EH Right. And so maybe in some places you're starting to see those. In your house maybe you've got a Roomba, but it's nascent. There's very few actual things out there. So if you're someone like me, you do what I would do and be like, “Great, I'm going to go buy a high end robotic arm, put it in my living room and try to make it play chess against me and see what happens,” which is what I did. And I consider myself a pretty good developer, and it was one of the most frustrating experiences I've had as a software developer. Just the amount of effort and work to make this thing do something as simple as play chess, which isn't all that hard, was kind of shocking. And so then I started working with a couple of people and we sort of dove into this problem of, “Why aren't there more robots doing useful things? Why is the software in the robotics space hard to use? What's going on?” And then if you take a step back and think about it more, I obviously know and work with a lot of software engineers, and what I've asked them casually is, “Have you thought about robotics? Would you ever start a robotic startup company?” It's very definitively, “No.” You get answers like, “Yeah, I played with Arduino in college,” or, “I played with Lego Mindstorms in high school.” You get a lot of people who are into the, “Yeah, hardware seems cool but it seems scary.”

BP Yeah, hardware is hard. I mean for background, I was the drone beat reporter at The Verge for a long time and started covering a number of other robotic ventures because I was learning a bit about that world. A lot of companies that tried had difficulty not just in creating it as you said, and getting it to perform as you wanted, but then supply chain issues and manufacturing, and competing in my case against Chinese companies like DJI that had all that stuff right in their backyard. So when you're in the United States at least and you're talking about creating a software company, it's a level playing field. You can go from zero to one pretty fast and you might even have an advantage given all the software engineering talent here. But hardware, creating things at scale, I think is where a lot of people don't want to face that challenge on the hardware side. 

EH Yeah. But I think it's even deeper than that, which is the amount of effort required to get hardware is one thing, but the amount of effort to take that hardware and actually make it do useful things at scale is even harder. So what I will say is the price of hardware and the ability to get hardware and things has come down quite a bit and is much easier now than it was 20 years ago. The other thing that's really interesting that's happened is as computers have gotten faster, the amount of computing power you can get for under a hundred dollars in a Raspberry Pi right now is enormous. So part of the challenge in the hardware space and making hardware is this notion that there's a lot of custom circuit boards you need to do and a lot of custom things. And I think that a lot of that stems from lack of great software in the hardware space. I think there's a lot of mythology around what is required to build hardware.  And if you look at things like 3D printing and all the things we're able to produce locally quickly now, again the computing power in a Raspberry Pi, the ability to use things like that, you can 3D print and laser cut things and we can do it in our office and build things remarkably quickly, maybe slightly more expensively, but then you have to completely change the paradigm of how you think about taking that hardware and bringing it to life.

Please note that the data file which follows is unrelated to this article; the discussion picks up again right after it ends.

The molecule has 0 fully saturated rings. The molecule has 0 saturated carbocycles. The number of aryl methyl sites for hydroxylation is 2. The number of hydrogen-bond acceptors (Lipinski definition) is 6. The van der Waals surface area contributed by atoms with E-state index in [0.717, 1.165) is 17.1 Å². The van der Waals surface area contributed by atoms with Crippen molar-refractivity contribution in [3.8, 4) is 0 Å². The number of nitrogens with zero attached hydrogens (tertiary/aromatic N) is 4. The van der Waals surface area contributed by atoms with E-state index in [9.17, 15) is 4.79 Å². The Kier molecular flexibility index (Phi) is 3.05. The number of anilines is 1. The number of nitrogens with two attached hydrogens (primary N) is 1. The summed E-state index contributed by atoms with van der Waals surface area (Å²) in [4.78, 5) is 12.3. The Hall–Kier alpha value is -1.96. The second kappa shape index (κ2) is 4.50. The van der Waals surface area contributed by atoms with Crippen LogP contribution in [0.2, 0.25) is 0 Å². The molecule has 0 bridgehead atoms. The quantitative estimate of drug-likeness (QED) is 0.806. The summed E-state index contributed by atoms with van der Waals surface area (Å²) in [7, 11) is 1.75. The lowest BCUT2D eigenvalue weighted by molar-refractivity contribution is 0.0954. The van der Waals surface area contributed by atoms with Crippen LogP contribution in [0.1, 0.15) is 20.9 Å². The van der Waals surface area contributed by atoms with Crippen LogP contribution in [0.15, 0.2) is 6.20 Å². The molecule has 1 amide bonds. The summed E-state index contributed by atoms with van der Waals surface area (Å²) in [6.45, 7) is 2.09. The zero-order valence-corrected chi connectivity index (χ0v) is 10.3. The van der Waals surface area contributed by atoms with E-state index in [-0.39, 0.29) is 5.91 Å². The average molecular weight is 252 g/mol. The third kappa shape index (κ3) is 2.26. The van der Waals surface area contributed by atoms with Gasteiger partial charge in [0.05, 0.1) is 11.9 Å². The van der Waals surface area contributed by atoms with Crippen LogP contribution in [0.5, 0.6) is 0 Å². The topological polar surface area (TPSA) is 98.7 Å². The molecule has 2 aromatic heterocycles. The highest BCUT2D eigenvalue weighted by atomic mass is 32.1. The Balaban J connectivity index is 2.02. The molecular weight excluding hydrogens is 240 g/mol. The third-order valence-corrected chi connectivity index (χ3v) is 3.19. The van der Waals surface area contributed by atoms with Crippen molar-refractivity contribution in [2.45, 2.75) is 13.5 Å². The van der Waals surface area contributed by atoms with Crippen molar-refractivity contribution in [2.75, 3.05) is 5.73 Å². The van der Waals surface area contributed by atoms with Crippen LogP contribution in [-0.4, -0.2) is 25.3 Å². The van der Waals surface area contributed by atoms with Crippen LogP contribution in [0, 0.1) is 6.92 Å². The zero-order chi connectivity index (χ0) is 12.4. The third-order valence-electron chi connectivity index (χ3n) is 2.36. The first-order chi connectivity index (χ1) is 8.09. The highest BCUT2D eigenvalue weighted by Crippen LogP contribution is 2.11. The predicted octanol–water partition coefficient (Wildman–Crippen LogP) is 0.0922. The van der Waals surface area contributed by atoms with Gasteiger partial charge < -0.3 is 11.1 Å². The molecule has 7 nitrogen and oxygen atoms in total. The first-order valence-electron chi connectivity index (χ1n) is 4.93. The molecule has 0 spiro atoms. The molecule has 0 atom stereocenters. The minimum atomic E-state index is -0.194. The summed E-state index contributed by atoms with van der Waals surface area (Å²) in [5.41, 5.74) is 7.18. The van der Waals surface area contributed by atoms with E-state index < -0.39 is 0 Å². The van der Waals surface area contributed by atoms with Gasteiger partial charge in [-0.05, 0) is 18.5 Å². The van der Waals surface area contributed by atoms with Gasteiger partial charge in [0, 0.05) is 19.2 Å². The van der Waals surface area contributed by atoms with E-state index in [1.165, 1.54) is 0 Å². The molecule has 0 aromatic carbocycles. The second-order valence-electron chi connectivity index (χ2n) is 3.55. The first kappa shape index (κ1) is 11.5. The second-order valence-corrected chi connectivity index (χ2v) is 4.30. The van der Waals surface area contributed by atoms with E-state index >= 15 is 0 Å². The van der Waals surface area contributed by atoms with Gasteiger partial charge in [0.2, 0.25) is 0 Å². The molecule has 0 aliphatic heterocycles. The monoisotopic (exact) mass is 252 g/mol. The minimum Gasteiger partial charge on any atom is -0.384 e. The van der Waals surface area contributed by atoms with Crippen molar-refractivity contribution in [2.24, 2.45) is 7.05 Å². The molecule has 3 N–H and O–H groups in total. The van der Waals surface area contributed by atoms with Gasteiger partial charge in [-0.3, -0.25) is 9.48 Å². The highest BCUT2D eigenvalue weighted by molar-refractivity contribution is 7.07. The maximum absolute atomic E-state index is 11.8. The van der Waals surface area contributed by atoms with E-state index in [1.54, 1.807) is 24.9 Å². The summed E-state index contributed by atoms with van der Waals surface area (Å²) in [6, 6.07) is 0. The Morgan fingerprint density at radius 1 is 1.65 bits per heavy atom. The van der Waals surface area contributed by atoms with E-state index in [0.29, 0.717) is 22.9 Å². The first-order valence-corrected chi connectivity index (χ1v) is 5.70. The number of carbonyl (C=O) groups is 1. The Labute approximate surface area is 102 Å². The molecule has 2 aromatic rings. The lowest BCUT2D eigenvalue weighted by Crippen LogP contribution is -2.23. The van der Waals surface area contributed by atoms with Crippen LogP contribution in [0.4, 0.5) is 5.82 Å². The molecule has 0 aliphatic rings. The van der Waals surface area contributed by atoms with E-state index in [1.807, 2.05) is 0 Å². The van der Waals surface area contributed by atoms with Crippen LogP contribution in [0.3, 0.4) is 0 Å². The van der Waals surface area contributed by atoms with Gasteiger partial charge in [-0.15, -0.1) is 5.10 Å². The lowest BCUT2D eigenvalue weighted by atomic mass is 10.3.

BP I recently got a 3D printer. One of my children is really into the world of mini figurines these days and I figured I could save a lot of money printing them at home and also repair all the ones that get broken when he steps on them and stuff like that and just print them again. One of the things that kind of blew my mind there was the open source software in the space, in this case PrusaSlicer which is maintained by a big community, and over the years, as you point out, through software, has taken out a lot of the work that used to be manual of leveling the bed and deciding where the supports go and all this stuff that used to be, as you pointed out, tricky physical engineering that now can be solved more often than not through software which was kind of cool.

EH And I think that actually is a perfect segue into sort of a bigger point, which is that software has this amazing ability to smooth rough edges in hardware and do all these things. I think that's a great example where with filling in supports, the hardware didn't change. You don't need different 3D printers to enable that, but you do need a large community of software people and good software engineers to make those things happen. And right now, take robot vacuum cleaners. I would say I know a lot of people who think the actual vacuum cleaner portion of it's pretty good, and the software portion of it leaves a lot to be desired.  And if you ask regular software engineers if they had really good APIs to control the vacuum portion of it and drive it around, would more people play with it? Would there be more innovation around how you do this? And I think pretty clearly the answer is yes.